by Sophie Ayers
During her time as education secretary, Nicky Morgan said that social workers should be tested to give them the same professional status as ‘surgeons and lawyers’. She cited the example of Peter Connelly (also known as ‘Baby P’) as social work failings.
In speeches Morgan was complimentary about social workers. She described us as unsung heroes “completing thankless work”. However, the underlying message delivered was that current social workers are not meeting the expected practice level – which is a significant generalisation.
I have the same aspirations as Morgan and the government that social workers should be admired, trusted and respected. However, the government’s solution to the debate about the perpetually corroded reputation of social workers is based on future aspirations, rather than on considering the skill set that already exists in abundance within current social workers.
The government consistently says it wants make improvements by attracting ‘high-flying’ graduates into the profession. Over the past year, it has repeatedly backed and expanded the ‘Frontline’ graduate programme to achieve its aims.
I consider myself to be the very graduate that the government would like to recruit. I obtained grade As in my A levels; attended a ‘top 10 university’ and achieved an upper second class degree. I read newspaper articles, am politically aware and sometimes, when time permits, I write poetry.
Yet the model of looking at future high achievers insults the substantial amount of bright; analytical; passionate and dedicated workers that I have had the pleasure to work with. The simplicity of future plans for testing seeks to find fault in individuals rather than assess the role of child protection social work in greater detail.
It is widely known that there is a shortage of child protection social workers. This does not mean that there are not enough people qualified to complete the work, but there is certainly a shortage of people willing to do it.
The reason for the shortage is that there is a clear expiry date. Some practitioners will progress up the ranks to management, while others flake away to emotional despair, a change of career or an area of social work which they consider less demanding.
I am baffled why more focus is not applied to the emotional impact of the work rather than looking at systemic failings or processes. Child protection social work is unique, disparate and taxing. You will always have a changeable day, which requires you to adapt to so many circumstances.
Social work is an isolating profession with work completed by individuals without the support of others. You are expected to complete your visits solo, without the emotional fortification of others. Referrals are made with minimal information, sometimes just an address, child’s name and date of birth.
I have faced real risk during my time as a social worker. I have stepped over a dead body whilst I discussed with the potential killer where her children should sleep that night; I have been held in a house with a machete; been spat at; had a window broken over my head; hid under a desk whilst a service user destroyed my office and had more death threats than I could count.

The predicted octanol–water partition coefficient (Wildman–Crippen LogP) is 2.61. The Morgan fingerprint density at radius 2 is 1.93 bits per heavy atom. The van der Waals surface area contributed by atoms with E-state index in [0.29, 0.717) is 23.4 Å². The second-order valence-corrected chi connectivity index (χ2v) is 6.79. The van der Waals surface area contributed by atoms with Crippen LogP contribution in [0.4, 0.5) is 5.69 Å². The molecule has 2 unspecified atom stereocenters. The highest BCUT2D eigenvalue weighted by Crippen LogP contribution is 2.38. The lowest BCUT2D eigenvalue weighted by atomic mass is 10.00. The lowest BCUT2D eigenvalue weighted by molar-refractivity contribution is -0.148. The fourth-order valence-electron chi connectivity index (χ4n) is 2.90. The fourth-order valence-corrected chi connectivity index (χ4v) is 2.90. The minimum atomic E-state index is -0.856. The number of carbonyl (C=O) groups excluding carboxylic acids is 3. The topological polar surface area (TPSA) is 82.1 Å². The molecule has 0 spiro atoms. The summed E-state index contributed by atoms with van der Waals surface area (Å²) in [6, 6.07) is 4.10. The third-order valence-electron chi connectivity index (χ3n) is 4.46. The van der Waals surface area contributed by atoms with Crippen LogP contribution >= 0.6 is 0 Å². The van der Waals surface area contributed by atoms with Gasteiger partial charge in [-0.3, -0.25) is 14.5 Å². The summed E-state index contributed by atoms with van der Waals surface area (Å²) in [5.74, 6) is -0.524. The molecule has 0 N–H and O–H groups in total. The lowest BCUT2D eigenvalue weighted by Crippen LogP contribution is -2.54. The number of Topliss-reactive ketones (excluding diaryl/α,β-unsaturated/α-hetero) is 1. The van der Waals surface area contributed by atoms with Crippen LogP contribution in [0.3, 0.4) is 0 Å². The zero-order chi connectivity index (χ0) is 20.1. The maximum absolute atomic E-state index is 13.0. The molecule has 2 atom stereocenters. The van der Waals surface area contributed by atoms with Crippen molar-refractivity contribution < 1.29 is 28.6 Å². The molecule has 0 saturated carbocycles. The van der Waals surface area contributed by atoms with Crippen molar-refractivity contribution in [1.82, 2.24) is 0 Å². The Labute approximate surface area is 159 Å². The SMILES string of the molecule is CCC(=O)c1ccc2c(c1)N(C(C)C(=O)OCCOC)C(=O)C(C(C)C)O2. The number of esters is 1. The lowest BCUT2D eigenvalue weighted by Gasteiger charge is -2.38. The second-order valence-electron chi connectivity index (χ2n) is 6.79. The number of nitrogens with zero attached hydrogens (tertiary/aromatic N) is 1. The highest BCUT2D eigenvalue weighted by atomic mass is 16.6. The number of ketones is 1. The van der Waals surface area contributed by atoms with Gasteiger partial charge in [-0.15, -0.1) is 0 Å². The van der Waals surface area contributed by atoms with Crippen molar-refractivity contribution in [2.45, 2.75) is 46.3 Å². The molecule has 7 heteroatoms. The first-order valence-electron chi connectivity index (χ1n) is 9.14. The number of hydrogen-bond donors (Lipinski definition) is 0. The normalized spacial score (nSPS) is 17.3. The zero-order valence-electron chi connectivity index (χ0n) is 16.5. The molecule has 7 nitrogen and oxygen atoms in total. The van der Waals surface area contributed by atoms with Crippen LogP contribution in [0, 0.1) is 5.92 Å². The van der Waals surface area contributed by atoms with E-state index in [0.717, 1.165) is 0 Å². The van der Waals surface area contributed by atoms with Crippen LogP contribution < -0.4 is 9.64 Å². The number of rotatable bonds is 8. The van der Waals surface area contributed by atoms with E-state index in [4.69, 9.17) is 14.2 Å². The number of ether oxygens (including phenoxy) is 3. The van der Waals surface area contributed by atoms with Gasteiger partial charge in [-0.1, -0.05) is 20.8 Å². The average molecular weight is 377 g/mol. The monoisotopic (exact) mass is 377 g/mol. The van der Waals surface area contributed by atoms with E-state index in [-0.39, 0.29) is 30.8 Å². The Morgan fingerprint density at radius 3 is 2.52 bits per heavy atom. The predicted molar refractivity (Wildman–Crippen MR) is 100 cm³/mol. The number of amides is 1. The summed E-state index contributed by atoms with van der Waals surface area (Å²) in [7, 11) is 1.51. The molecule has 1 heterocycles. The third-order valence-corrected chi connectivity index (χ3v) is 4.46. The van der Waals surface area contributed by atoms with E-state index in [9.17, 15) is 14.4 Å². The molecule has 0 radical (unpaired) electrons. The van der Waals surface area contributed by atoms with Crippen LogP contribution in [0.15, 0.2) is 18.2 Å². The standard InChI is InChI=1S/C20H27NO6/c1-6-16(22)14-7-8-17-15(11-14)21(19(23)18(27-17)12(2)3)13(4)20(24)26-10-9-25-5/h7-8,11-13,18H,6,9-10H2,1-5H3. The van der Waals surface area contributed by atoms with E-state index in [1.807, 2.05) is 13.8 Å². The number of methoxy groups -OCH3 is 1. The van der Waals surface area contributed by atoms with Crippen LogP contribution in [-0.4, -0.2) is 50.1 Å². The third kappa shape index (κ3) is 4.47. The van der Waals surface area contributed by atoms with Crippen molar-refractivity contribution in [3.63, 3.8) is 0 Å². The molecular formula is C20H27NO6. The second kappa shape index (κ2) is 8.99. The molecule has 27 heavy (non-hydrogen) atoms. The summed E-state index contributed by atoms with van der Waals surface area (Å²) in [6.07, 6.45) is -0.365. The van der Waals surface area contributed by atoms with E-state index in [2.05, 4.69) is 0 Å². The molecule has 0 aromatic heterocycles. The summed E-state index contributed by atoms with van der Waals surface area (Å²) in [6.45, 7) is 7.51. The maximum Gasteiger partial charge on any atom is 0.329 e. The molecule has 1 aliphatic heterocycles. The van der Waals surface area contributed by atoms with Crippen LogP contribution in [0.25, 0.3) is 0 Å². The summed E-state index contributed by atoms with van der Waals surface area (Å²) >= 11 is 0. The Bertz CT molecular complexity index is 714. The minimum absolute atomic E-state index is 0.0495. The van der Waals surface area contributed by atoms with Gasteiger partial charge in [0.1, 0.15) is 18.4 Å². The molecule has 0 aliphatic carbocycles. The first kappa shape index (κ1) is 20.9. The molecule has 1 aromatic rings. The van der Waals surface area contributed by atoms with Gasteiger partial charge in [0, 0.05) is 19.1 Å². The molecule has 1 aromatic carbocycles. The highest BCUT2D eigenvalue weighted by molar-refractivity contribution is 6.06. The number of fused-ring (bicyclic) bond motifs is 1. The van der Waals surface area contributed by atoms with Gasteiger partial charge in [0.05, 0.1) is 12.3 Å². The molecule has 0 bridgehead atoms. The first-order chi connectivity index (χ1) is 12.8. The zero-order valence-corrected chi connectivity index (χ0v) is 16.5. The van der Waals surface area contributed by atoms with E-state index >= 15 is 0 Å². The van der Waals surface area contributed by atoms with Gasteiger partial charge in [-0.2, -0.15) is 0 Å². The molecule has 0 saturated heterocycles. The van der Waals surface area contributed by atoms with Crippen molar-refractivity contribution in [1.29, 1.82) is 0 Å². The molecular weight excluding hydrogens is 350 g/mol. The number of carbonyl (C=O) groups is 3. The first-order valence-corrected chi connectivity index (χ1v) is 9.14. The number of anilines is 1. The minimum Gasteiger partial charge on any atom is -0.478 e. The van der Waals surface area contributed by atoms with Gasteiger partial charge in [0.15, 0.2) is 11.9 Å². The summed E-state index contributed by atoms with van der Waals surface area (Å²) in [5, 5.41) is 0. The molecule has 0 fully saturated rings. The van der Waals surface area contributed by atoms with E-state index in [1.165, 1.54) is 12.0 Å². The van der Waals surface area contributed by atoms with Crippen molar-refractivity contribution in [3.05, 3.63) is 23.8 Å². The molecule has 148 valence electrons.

Police officers generally visit in pairs, with crucial intelligence relating to the home address; weapons at their disposal and the power of arrest. Police officers also receive ongoing support from psychologists to manage the recognised trauma that they face.
Whether it is funding cuts, a lack of awareness or malaise into the traumatic working life of a social worker, the emotional framework is not there for even the most robust individual to cope with each harrowing episode.
I will always remember the time that the police refused to attend a property due to the risk of firearms. My colleague ensured she filmed me on camera: her car engine running. At least then, the potential murderer would be captured in evidence, if the worst case scenario came to pass. This dice with death was to ensure that a father had the correct court documents and a right to participate in care proceedings.
Not only overt risk takes place but other situations occur that gnaw away at social workers’ psyche.
Try being the person who takes a brand new baby away from the hospital ward. Try sitting at the back of a ‘riot van’, waiting for the scared little ones to be brought to safety, screaming for their mother. Walk from a court when a Judge agrees with your plan of adoption, watching the families you have destroyed react to the desolate news.
Frequently, with each chilling event, appropriate support is not readily available. Although, this is entirely dependent on the resources available within each local authority. Generally, there is simply not the time, the structure or the knowledge to manage such traumatic events.
’Firefighting’ is a term often used within social work and this is a live issue within many local authorities: emotional protection is the last possible priority.
Recruitment and retention within social work will continue to be a theme until there is wider appreciation of the demands of the profession.
The solution appears to be so apparently obvious that I am dumbfounded that it has never been progressed. Why look for the perceived intelligentsia or seek accredited professionals from abroad? If only we could nurture those fabulous beings already in existence: waiting for more cohesive emotional support; appreciation or awareness of the daunting task of everyday social work.
If only the government could start to understand the formidable and monumental task that social workers face every day: perhaps appropriate funds could be delivered to secure better working conditions to maintain the talented, diligent and creative workforce that is already in place. Hopefully the profession’s faith will be restored by Nicky Morgan’s successor.
Sophie Ayers is a child protection social worker